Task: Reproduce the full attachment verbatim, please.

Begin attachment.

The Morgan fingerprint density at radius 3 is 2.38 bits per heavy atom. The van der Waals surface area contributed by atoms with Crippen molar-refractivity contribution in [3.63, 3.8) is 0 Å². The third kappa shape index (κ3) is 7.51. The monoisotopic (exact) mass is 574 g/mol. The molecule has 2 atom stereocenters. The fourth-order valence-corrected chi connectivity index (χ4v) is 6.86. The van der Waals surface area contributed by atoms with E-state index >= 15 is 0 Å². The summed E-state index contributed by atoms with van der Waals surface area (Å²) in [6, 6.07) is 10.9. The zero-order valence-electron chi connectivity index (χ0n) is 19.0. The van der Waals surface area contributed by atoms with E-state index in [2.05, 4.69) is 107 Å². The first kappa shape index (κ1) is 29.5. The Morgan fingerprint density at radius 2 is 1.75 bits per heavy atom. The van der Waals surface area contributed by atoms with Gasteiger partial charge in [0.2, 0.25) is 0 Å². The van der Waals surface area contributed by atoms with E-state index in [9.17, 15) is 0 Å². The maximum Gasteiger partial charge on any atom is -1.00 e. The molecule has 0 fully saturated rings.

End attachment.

The Morgan fingerprint density at radius 3 is 2.38 bits per heavy atom. The van der Waals surface area contributed by atoms with Crippen molar-refractivity contribution in [3.63, 3.8) is 0 Å². The third kappa shape index (κ3) is 7.51. The monoisotopic (exact) mass is 574 g/mol. The molecule has 2 atom stereocenters. The fourth-order valence-corrected chi connectivity index (χ4v) is 6.86. The van der Waals surface area contributed by atoms with E-state index >= 15 is 0 Å². The summed E-state index contributed by atoms with van der Waals surface area (Å²) in [6, 6.07) is 10.9. The zero-order valence-electron chi connectivity index (χ0n) is 19.0. The van der Waals surface area contributed by atoms with E-state index in [2.05, 4.69) is 107 Å². The first kappa shape index (κ1) is 29.5. The Morgan fingerprint density at radius 2 is 1.75 bits per heavy atom. The van der Waals surface area contributed by atoms with Gasteiger partial charge in [0.2, 0.25) is 0 Å². The van der Waals surface area contributed by atoms with E-state index in [9.17, 15) is 0 Å². The maximum Gasteiger partial charge on any atom is -1.00 e. The molecule has 0 fully saturated rings.